State Law: South Carolina


The Law


The South Carolina Human Affairs Law makes it illegal for an employer or labor organization to discriminate against someone on the basis of sex.


Under South Carolina law, an "employer" means "any person who has fifteen or more employees for each working day in each of twenty or more calendar weeks in the current or preceding calendar year, and any agent of such a person, but such term does not include an Indian tribe or a bona fide private membership club other than a labor organization."


Thus, the South Carolina statute against discrimination in the workplace applies only to employers with 15 or more employees, the same as Title VII.


The South Carolina Human Affairs Law specifically covers employment discrimination on the basis of race, color, national origin, religion, age, sex, and disability.


The statute says, "The terms ‘because of sex’ or ‘on the basis of sex’ include, but are not limited to, because of or on the basis of pregnancy, childbirth, or related medical conditions; and women affected by pregnancy, childbirth, or related medical conditions shall be treated the same for all employment-related purposes, including receipt of benefits under fringe benefit programs, as other persons not so affected but similar in their ability or inability to work."


Filing A Complaint


The South Carolina Human Affairs Commission investigates complaints filed with it free of charge. Complaints under state law must be filed within 180 days of the date you became aware you were being discriminated against or the date of the alleged illegal act. You may file a complaint with the Commission by visiting the office, calling, or writing a letter. You can reach the Commission’s Administrative Headquarters at (803) 737-7800 or 1-800-521-0725. Ask to speak to an Intake Investigator. The Commission is located at 2611 Forest Drive, Suite 200, P.O. Box 4490, Columbia, SC 29204.


Before an official charge is filed, you must first fill out an Employment Initial Inquiry Questionnaire (Form 15). If you are alleging discriminatory demotion, failure to hire, discharge, transfer/promotion, maternity pregnancy, wages, or retaliation, there are separate issue forms that must also be filled out. These forms are available online. The relevant issue form and Form 15 must be returned to the Commission. After these forms are returned, a staff member will prepare a formal charge of discrimination.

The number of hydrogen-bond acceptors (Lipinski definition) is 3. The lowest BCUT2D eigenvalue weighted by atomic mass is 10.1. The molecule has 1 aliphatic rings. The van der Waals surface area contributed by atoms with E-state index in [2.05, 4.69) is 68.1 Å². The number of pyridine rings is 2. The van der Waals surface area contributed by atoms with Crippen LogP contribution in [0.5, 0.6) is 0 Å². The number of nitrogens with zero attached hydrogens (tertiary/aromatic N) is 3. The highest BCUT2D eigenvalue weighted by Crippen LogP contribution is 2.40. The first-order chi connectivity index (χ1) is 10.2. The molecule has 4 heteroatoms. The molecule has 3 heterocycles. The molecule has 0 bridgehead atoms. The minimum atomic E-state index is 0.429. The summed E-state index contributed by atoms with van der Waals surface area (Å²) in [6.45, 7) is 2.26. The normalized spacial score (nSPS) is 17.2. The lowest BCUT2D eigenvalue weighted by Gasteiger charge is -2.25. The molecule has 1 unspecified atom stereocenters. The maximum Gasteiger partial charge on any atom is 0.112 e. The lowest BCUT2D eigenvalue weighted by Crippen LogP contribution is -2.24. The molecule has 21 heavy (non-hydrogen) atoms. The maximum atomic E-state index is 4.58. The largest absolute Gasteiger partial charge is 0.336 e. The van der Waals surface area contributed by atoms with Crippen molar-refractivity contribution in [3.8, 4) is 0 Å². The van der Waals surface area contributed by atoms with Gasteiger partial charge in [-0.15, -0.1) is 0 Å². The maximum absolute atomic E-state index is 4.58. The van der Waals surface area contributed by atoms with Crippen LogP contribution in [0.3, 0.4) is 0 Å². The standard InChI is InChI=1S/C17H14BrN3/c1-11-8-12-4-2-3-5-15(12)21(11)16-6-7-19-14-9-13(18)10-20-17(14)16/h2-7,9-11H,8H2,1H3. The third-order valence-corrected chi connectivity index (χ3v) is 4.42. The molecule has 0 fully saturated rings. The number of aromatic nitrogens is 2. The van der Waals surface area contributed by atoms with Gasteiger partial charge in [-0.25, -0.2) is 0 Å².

Once a formal charge of discrimination is signed and filed with the Commission, the Commission will send your employer a letter and a copy of your complaint, stating that you believe you were/are being discriminated against. The employer will have an opportunity to respond to this complaint.


The Commission will either mediate, investigate, or transfer your case to the Equal Employment Opportunity Commission (if the charge was filed between 180 and 300 days after the alleged discrimination). An investigator will be assigned to your case, who will act as a neutral decision-maker to determine whether there is reasonable cause to believe you have been discriminated against and your rights violated.


If reasonable cause is found, you and your employer will be required to attempt to negotiate a settlement. If settlement negotiations fail, you should receive a Notice of Right to Sue from the Commission.


You may decide to go through the federal or state court process instead of the Commission’s investigative process. You must first file with the EEOC or South Carolina Commission and request a Notice of Right to Sue in order to file in court. The attorney you hire will explain this process to you.


Many South Carolina attorneys choose to file employment discrimination cases in federal court under federal law. However, most cases may be brought in either state or federal court. State law does not allow compensatory (emotional pain and suffering), punitive damages, or attorneys fees, all of which are allowed under federal law.


For more information and a more detailed explanation of the complaint process, please visit the South Carolina Human Affairs Commission website.